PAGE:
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ICANN Stays Busy While NTIA Reviews Transition Proposals

There is no such thing as idle time in the ICANN community. Now that the IANA Stewardship Transition proposals have been submitted to the U.S. National Telecommunications and Information Administration (NTIA), ICANN staff and the community are focused on a handful of efforts related to the transition, including pre-planning implementation, and continuing education and awareness-building.

We collaborate with the community weekly, and often daily, to make sure we are aligned on our plans to implement the proposals. Given the high number of ongoing projects, providing clear and consistent updates has been one of ICANN’s highest priorities. Resources from all meetings and calls are posted publicly, as are a new series of implementation planning updates. We encourage anyone interested to visit the website, and explore the sub-pages for an overview, status updates and relevant links for each project.

Over the last week, a remarkable amount of work by the three legal teams went into finalizing the amended ICANN Bylaws. All of the input received during the public comment period was carefully reviewed. Many of the suggested changes to the Bylaws that would better demonstrate the recommendations in the transition proposals were incorporated, however comments aimed at changing recommendations were not incorporated. All three legal teams affirmed that the revised Bylaws are consistent with the transition proposals. For more information on how each comment was assessed, ICANN published a detailed analysis and response to each comment here.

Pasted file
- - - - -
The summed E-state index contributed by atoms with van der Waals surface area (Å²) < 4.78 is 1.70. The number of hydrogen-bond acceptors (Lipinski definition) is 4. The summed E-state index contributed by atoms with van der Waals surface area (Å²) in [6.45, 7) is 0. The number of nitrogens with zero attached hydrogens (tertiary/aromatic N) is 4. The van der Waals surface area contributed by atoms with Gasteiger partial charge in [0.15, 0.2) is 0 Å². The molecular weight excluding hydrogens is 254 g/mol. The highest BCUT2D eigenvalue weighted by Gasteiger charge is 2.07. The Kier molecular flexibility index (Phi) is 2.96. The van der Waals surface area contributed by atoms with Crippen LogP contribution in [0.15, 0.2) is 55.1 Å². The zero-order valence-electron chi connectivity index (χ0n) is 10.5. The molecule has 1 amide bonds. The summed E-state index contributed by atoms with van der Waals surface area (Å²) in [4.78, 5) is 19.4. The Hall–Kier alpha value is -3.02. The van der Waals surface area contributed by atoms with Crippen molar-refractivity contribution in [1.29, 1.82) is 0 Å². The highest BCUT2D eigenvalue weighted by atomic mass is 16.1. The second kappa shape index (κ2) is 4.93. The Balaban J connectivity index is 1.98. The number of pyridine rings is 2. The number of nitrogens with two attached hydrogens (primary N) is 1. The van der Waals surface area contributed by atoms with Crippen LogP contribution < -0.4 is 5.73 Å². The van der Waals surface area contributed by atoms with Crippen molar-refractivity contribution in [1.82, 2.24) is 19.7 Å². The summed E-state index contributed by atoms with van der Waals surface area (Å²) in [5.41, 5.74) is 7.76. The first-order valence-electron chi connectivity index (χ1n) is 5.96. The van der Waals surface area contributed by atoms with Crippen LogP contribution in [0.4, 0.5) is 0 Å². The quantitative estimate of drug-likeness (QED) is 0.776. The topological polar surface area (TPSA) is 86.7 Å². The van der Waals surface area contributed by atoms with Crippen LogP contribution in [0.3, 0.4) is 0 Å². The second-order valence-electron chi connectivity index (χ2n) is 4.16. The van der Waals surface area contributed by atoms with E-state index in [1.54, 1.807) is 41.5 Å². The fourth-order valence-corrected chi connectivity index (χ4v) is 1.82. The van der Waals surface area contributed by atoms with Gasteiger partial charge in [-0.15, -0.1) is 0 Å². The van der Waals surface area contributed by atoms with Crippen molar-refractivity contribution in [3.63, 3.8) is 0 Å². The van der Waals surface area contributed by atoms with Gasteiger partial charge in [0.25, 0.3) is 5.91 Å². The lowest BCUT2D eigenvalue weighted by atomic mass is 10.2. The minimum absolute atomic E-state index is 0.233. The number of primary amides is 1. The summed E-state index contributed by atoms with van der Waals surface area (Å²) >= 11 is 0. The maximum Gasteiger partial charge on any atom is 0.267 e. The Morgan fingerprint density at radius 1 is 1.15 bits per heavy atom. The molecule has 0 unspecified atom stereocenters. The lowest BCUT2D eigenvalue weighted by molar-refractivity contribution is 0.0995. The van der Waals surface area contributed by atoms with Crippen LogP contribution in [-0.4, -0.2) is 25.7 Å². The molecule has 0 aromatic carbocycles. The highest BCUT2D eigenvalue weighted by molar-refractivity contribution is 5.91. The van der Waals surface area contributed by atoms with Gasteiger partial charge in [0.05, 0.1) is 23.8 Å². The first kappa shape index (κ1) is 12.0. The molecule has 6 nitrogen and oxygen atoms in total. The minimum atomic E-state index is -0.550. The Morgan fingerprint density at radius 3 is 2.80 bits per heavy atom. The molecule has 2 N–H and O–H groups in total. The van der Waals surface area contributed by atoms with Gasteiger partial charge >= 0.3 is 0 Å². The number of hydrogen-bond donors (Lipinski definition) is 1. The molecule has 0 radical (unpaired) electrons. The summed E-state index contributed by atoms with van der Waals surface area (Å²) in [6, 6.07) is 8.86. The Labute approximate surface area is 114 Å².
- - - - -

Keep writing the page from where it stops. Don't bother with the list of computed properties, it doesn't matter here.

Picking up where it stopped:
Last Friday, the ICANN Board passed resolutions to adopt the new ICANN Bylaws, which were later transmitted to NTIA as the final piece of the transition package of proposals. The Board also approved two important community agreements for signing – the Regional Internet Registries Service Level Agreement and the Internet Engineering Task Force Memorandum of Understanding Supplemental Agreement – which will become effective upon completion of the transition. The Board also approved posting of the Draft Restated Articles of Incorporation for a 40-day public comment period. The adoption of these resolutions represents a major milestone for our implementation planning.

To build awareness of the transition, many ICANN community, staff and Board members have participated in and contributed to dozens of regional events, media briefings, roundtables and informational webinars since Marrakech. Our participation in these events is primarily aimed at providing details and context around the community’s proposals, answering questions, sharing developments about the status of the U.S. Government’s review process and giving updates on our implementation planning efforts. We encourage all of our stakeholders to join these informative discussions. Please visit ICANN’s events calendar to find upcoming events in your region.